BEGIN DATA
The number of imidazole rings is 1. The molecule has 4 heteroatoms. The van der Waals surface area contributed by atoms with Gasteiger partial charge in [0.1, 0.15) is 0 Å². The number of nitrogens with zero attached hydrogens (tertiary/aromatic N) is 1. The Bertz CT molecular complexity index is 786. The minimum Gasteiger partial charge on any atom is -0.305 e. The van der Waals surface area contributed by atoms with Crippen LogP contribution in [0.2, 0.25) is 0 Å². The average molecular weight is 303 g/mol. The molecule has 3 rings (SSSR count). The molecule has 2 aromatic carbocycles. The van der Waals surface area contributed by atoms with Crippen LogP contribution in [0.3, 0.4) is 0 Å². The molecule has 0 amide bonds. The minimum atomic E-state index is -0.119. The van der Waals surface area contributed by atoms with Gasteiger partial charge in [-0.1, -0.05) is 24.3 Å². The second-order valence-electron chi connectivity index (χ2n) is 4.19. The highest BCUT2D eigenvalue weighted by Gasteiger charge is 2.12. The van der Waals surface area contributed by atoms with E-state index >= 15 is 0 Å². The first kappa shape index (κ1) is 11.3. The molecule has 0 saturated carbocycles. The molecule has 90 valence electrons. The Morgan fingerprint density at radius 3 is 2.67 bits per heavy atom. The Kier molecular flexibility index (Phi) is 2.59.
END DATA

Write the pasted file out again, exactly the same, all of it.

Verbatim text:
The number of imidazole rings is 1. The molecule has 4 heteroatoms. The van der Waals surface area contributed by atoms with Gasteiger partial charge in [0.1, 0.15) is 0 Å². The number of nitrogens with zero attached hydrogens (tertiary/aromatic N) is 1. The Bertz CT molecular complexity index is 786. The minimum Gasteiger partial charge on any atom is -0.305 e. The van der Waals surface area contributed by atoms with Crippen LogP contribution in [0.2, 0.25) is 0 Å². The average molecular weight is 303 g/mol. The molecule has 3 rings (SSSR count). The molecule has 2 aromatic carbocycles. The van der Waals surface area contributed by atoms with Crippen LogP contribution in [0.3, 0.4) is 0 Å². The molecule has 0 amide bonds. The minimum atomic E-state index is -0.119. The van der Waals surface area contributed by atoms with Gasteiger partial charge in [-0.1, -0.05) is 24.3 Å². The second-order valence-electron chi connectivity index (χ2n) is 4.19. The highest BCUT2D eigenvalue weighted by Gasteiger charge is 2.12. The van der Waals surface area contributed by atoms with E-state index >= 15 is 0 Å². The first kappa shape index (κ1) is 11.3. The molecule has 0 saturated carbocycles. The molecule has 90 valence electrons. The Morgan fingerprint density at radius 3 is 2.67 bits per heavy atom. The Kier molecular flexibility index (Phi) is 2.59.